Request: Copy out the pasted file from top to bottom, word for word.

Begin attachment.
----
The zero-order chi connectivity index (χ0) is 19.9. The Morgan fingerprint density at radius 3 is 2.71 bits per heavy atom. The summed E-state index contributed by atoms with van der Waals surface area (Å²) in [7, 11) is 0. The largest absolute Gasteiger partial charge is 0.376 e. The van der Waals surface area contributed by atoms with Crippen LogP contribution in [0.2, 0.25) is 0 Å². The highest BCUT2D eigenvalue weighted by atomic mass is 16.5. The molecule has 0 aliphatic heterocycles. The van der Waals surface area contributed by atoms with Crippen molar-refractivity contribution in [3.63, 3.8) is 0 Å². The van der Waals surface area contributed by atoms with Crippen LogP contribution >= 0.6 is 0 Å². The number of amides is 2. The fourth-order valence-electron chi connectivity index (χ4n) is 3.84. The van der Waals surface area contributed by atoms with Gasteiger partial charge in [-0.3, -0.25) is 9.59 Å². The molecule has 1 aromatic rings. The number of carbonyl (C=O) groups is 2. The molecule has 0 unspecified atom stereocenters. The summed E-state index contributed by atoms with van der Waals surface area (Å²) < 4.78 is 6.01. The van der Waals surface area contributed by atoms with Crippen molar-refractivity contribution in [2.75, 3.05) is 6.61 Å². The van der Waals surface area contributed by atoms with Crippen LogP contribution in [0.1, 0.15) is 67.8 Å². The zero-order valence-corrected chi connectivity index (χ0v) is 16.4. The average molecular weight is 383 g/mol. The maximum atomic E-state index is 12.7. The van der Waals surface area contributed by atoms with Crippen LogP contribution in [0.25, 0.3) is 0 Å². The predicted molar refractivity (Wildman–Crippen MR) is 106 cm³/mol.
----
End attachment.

The zero-order chi connectivity index (χ0) is 19.9. The Morgan fingerprint density at radius 3 is 2.71 bits per heavy atom. The summed E-state index contributed by atoms with van der Waals surface area (Å²) in [7, 11) is 0. The largest absolute Gasteiger partial charge is 0.376 e. The van der Waals surface area contributed by atoms with Crippen LogP contribution in [0.2, 0.25) is 0 Å². The highest BCUT2D eigenvalue weighted by atomic mass is 16.5. The molecule has 0 aliphatic heterocycles. The van der Waals surface area contributed by atoms with Crippen molar-refractivity contribution in [3.63, 3.8) is 0 Å². The van der Waals surface area contributed by atoms with Crippen LogP contribution >= 0.6 is 0 Å². The number of amides is 2. The fourth-order valence-electron chi connectivity index (χ4n) is 3.84. The van der Waals surface area contributed by atoms with Gasteiger partial charge in [-0.3, -0.25) is 9.59 Å². The molecule has 1 aromatic rings. The number of carbonyl (C=O) groups is 2. The molecule has 0 unspecified atom stereocenters. The summed E-state index contributed by atoms with van der Waals surface area (Å²) < 4.78 is 6.01. The van der Waals surface area contributed by atoms with Crippen molar-refractivity contribution in [2.75, 3.05) is 6.61 Å². The van der Waals surface area contributed by atoms with Crippen LogP contribution in [0.1, 0.15) is 67.8 Å². The zero-order valence-corrected chi connectivity index (χ0v) is 16.4. The average molecular weight is 383 g/mol. The maximum atomic E-state index is 12.7. The van der Waals surface area contributed by atoms with Crippen LogP contribution in [0.25, 0.3) is 0 Å². The predicted molar refractivity (Wildman–Crippen MR) is 106 cm³/mol.